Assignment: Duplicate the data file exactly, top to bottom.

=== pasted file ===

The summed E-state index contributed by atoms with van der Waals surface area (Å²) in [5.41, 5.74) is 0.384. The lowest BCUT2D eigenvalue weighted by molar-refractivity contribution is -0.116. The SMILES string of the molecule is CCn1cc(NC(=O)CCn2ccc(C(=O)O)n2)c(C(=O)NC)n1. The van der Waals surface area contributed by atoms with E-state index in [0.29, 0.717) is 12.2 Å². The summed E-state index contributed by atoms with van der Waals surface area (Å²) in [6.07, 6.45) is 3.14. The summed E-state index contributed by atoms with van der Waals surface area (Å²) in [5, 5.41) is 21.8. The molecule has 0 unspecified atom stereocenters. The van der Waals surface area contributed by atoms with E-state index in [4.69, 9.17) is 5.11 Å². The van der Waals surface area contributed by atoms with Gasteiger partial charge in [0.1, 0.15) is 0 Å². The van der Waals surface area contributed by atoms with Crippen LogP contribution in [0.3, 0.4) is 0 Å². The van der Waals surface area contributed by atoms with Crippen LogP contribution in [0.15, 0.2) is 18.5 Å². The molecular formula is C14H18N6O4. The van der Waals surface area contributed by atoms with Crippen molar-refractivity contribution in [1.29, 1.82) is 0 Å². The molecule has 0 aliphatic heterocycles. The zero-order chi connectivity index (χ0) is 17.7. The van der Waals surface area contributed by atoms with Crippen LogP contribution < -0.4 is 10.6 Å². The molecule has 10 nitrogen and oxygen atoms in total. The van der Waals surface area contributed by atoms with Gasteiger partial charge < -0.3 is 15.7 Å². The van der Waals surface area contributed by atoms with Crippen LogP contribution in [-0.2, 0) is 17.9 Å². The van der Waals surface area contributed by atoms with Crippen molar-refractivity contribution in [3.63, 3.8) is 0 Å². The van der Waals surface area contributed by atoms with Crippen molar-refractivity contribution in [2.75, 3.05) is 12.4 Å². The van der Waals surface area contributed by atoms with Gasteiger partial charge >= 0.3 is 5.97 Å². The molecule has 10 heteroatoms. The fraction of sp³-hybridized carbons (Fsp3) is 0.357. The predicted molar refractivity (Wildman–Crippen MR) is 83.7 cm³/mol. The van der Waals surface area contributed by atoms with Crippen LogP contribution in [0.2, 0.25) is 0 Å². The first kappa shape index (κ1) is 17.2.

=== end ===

The summed E-state index contributed by atoms with van der Waals surface area (Å²) in [5.41, 5.74) is 0.384. The lowest BCUT2D eigenvalue weighted by molar-refractivity contribution is -0.116. The SMILES string of the molecule is CCn1cc(NC(=O)CCn2ccc(C(=O)O)n2)c(C(=O)NC)n1. The van der Waals surface area contributed by atoms with E-state index in [0.29, 0.717) is 12.2 Å². The summed E-state index contributed by atoms with van der Waals surface area (Å²) in [6.07, 6.45) is 3.14. The summed E-state index contributed by atoms with van der Waals surface area (Å²) in [5, 5.41) is 21.8. The molecule has 0 unspecified atom stereocenters. The van der Waals surface area contributed by atoms with E-state index in [4.69, 9.17) is 5.11 Å². The van der Waals surface area contributed by atoms with Gasteiger partial charge in [0.1, 0.15) is 0 Å². The van der Waals surface area contributed by atoms with Crippen LogP contribution in [0.3, 0.4) is 0 Å². The van der Waals surface area contributed by atoms with Crippen LogP contribution in [0.15, 0.2) is 18.5 Å². The molecular formula is C14H18N6O4. The van der Waals surface area contributed by atoms with Crippen molar-refractivity contribution in [1.29, 1.82) is 0 Å². The molecule has 0 aliphatic heterocycles. The zero-order chi connectivity index (χ0) is 17.7. The van der Waals surface area contributed by atoms with Crippen LogP contribution < -0.4 is 10.6 Å². The molecule has 10 nitrogen and oxygen atoms in total. The van der Waals surface area contributed by atoms with Gasteiger partial charge < -0.3 is 15.7 Å². The van der Waals surface area contributed by atoms with Crippen LogP contribution in [-0.2, 0) is 17.9 Å². The van der Waals surface area contributed by atoms with Crippen molar-refractivity contribution in [3.63, 3.8) is 0 Å². The van der Waals surface area contributed by atoms with Crippen molar-refractivity contribution in [2.75, 3.05) is 12.4 Å². The van der Waals surface area contributed by atoms with Gasteiger partial charge >= 0.3 is 5.97 Å². The molecule has 10 heteroatoms. The fraction of sp³-hybridized carbons (Fsp3) is 0.357. The predicted molar refractivity (Wildman–Crippen MR) is 83.7 cm³/mol. The van der Waals surface area contributed by atoms with Crippen LogP contribution in [0.2, 0.25) is 0 Å². The first kappa shape index (κ1) is 17.2.